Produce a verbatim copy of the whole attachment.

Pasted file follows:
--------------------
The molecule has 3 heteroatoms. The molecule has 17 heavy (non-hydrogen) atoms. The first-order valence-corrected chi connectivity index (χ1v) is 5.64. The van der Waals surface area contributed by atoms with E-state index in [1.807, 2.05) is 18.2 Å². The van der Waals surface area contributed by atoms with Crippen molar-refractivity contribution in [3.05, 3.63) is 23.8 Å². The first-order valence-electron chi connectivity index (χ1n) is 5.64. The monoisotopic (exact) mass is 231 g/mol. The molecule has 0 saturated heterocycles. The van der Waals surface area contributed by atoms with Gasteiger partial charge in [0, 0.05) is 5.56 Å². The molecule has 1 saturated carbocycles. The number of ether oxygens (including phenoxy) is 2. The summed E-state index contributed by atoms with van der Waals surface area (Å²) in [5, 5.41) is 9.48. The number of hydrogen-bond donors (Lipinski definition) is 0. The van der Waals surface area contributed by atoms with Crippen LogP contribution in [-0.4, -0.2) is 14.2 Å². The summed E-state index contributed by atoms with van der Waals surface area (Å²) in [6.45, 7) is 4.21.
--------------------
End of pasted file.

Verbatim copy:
The molecule has 3 heteroatoms. The molecule has 17 heavy (non-hydrogen) atoms. The first-order valence-corrected chi connectivity index (χ1v) is 5.64. The van der Waals surface area contributed by atoms with E-state index in [1.807, 2.05) is 18.2 Å². The van der Waals surface area contributed by atoms with Crippen molar-refractivity contribution in [3.05, 3.63) is 23.8 Å². The first-order valence-electron chi connectivity index (χ1n) is 5.64. The monoisotopic (exact) mass is 231 g/mol. The molecule has 0 saturated heterocycles. The van der Waals surface area contributed by atoms with Gasteiger partial charge in [0, 0.05) is 5.56 Å². The molecule has 1 saturated carbocycles. The number of ether oxygens (including phenoxy) is 2. The summed E-state index contributed by atoms with van der Waals surface area (Å²) in [5, 5.41) is 9.48. The number of hydrogen-bond donors (Lipinski definition) is 0. The van der Waals surface area contributed by atoms with Crippen LogP contribution in [-0.4, -0.2) is 14.2 Å². The summed E-state index contributed by atoms with van der Waals surface area (Å²) in [6.45, 7) is 4.21.